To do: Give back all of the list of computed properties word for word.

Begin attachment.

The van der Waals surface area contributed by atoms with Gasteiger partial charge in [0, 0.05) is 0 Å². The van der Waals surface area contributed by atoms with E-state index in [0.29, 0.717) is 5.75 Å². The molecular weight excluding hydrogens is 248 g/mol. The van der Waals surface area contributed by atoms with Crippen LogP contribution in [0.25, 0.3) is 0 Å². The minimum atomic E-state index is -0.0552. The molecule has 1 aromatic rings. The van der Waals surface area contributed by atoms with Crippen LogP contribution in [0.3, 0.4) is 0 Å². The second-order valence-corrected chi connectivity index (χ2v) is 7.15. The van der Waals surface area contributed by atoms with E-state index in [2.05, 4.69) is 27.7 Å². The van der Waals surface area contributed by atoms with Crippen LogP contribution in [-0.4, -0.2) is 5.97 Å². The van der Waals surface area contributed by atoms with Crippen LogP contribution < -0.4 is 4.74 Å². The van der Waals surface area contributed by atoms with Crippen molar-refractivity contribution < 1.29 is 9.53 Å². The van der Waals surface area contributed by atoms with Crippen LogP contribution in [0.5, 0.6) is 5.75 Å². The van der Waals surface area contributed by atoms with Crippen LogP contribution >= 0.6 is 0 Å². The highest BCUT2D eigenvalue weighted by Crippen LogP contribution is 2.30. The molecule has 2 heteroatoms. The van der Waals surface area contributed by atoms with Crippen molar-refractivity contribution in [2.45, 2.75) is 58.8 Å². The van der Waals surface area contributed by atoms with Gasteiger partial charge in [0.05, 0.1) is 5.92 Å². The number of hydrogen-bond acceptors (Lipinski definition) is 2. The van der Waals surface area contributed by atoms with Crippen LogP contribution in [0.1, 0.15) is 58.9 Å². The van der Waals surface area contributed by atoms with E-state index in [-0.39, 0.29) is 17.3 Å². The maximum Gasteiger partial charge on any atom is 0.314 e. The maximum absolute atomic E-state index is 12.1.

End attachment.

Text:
The van der Waals surface area contributed by atoms with Gasteiger partial charge in [0, 0.05) is 0 Å². The van der Waals surface area contributed by atoms with E-state index in [0.29, 0.717) is 5.75 Å². The molecular weight excluding hydrogens is 248 g/mol. The van der Waals surface area contributed by atoms with Crippen LogP contribution in [0.25, 0.3) is 0 Å². The minimum atomic E-state index is -0.0552. The molecule has 1 aromatic rings. The van der Waals surface area contributed by atoms with Crippen LogP contribution in [0.3, 0.4) is 0 Å². The second-order valence-corrected chi connectivity index (χ2v) is 7.15. The van der Waals surface area contributed by atoms with E-state index in [2.05, 4.69) is 27.7 Å². The van der Waals surface area contributed by atoms with Crippen LogP contribution in [-0.4, -0.2) is 5.97 Å². The van der Waals surface area contributed by atoms with Crippen LogP contribution < -0.4 is 4.74 Å². The van der Waals surface area contributed by atoms with Crippen molar-refractivity contribution < 1.29 is 9.53 Å². The van der Waals surface area contributed by atoms with Crippen LogP contribution in [0.5, 0.6) is 5.75 Å². The van der Waals surface area contributed by atoms with Crippen LogP contribution >= 0.6 is 0 Å². The highest BCUT2D eigenvalue weighted by Crippen LogP contribution is 2.30. The molecule has 2 heteroatoms. The van der Waals surface area contributed by atoms with Crippen molar-refractivity contribution in [2.45, 2.75) is 58.8 Å². The van der Waals surface area contributed by atoms with Gasteiger partial charge in [0.05, 0.1) is 5.92 Å². The number of hydrogen-bond acceptors (Lipinski definition) is 2. The van der Waals surface area contributed by atoms with Crippen LogP contribution in [0.1, 0.15) is 58.9 Å². The van der Waals surface area contributed by atoms with E-state index in [-0.39, 0.29) is 17.3 Å². The maximum Gasteiger partial charge on any atom is 0.314 e. The maximum absolute atomic E-state index is 12.1.